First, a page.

"Beetroot and squash wellington was Judy's favorite holiday meal back when she was just a kit." Bonnie explained, taking a break from humming her cheery song, "What was Nicks?"

Before she could respond – not that she was going to – Mrs. Wilde's attention snapped towards the sound of bunny laughter out in the living room.

"Roll over Beety! Roll over!" Charlie said to the great-horned bug on the carpet in front of him and his siblings.

Apparently, this year's Christmas gifts from Bonnie and Stu Hopps to their children were pet beetles and this set of siblings finally opened theirs.

"Beetles can't roll over Charlie! Pa, tell Charlie beetles can't roll over." Joey turned to his father as he spoke.

"Beetles can't roll over Charlie." Stu echoed, not wanting to be distracted from his engaging conversation with their buffalo guest who, coincidently, had quite the impressive knowledge base of botany facts.

"Beety is the bestest name a beetle can have, don't you think Claire?" Miss Gayla laid on the floor next to the rabbit who summoned her, watching the kits play with their newfound pet.

Nick still sat comfortably with that rabbit of his, which shouldn't come to a surprise to the vixen as he hasn't left her side since she came in this morning.

"Dearie, could you hand me the thyme?" the motherly rabbit beside her started up again. Mrs. Wilde brushed the paw-picked leaves onto a nearby towel, giving the bunch over.

"I hope it's fine by you and your boy that we're having a vegetarian dinner tonight. We rabbits don't do well with grubs and that sort of stuff."

The look on Mrs. Wilde's face in that instance must not have been a good one, as Bonnie had sort of flinched and looked away the second they made eye contact. The fox composed herself, smoothed out her holiday dress and swallowed hard.

"It's fine, really. We can eat our veggies. Nicky – excuse me, Nick – used to devour all the green stuff on his plate before he even so much as glanced at the meats."

The mother rabbit looked at her foxy counterpart again, confused at first, but quickly adopting her sweet smile once more.

"Nick? I would never have guessed it."

"The boy would sit and munch on carrots." Mrs. Wilde almost sighed as she spoke, unraveling sheets of puff pastry. "He would do this thing…" she paused, holding a paw to her mouth as if acting out some distant memory, "he'd sorta peel the carrot with his teeth before eating them, so there'd be carrot shavings all over his chair and the floor. I don't know why, but he did it every time."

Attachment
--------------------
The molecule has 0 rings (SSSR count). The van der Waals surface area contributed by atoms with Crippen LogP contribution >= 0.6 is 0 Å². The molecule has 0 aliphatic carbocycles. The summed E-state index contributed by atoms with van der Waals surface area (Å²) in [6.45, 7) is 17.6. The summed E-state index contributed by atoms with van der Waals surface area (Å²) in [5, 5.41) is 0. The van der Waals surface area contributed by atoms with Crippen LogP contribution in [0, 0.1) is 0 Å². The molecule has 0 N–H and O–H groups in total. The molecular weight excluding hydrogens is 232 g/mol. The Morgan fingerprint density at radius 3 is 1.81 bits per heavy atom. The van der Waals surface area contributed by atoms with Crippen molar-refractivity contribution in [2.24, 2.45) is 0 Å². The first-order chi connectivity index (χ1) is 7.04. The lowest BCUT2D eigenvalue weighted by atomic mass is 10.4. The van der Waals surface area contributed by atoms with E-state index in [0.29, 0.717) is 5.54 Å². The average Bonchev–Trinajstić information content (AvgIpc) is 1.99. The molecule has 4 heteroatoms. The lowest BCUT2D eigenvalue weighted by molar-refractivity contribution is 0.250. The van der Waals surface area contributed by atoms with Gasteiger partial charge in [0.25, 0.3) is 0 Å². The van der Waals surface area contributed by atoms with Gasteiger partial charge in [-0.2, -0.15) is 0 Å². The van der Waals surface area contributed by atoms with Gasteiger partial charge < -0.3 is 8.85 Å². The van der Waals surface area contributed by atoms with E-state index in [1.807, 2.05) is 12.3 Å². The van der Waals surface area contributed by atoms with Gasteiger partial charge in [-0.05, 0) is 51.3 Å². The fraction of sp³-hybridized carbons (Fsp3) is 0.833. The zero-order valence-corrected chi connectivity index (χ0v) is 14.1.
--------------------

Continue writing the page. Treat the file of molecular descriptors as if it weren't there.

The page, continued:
Bonnie, still slightly confused but not ever one to interrupt a mammal strolling down memory lane, chuckled.

"Judy used to do the same thing."

"Did she?"


"Maybe foxes and rabbits are more alike than we thought." She said so as if it were more a joke than anything else, but something inside her made her pause – as if she'd just had some shocking epiphany, but she shrugged it off and started cutting pastry sheets.

Bonnie moved behind the vixen with the veggie innards in her paw. Without thinking, Mrs. Wilde spun on her heel to take another look at the cookbook, accidently bumping her cooking partner in the process. The rabbit kept a firm grip on the vegetables.

"Oh! I'm so sorry Mrs. Hopps!" the vixen had placed a paw on the other women's shoulder without so much as thinking.

The mother rabbit giggled a little, covering her mouth with her paw, and when she found she couldn't hold the laughter in any longer, she let it out. "It's fine dearie." She chuckled.

"Mrs. Hopps- "

"Really, it's fine. With as many kits as I've got running around back at home, I think I'm used to bumping hips with a mammal or two come dinner time." She delicately placed the vegetables in the pastry sheets the vixen had been preparing. "And really, Mrs. Wilde," she placed the pastries into the oven as she spoke and turned the dial, "We should be on a first name basis, all things considered."

The vixen was stunned. She brushed her ears back absent-mindedly, smearing dough into her fur in the process.

"So, call me Bonnie." The other mother said, her paw extended.

And the vixen took it.

"Martha, call me Martha."

"Lil' Fuch, go!"

"What do you think I am? Some kind of carnival attraction? I'm not gonna talk just because you ask me to." The fennec barked at the children as they watched him.

The fluffle broke into noisy laughter.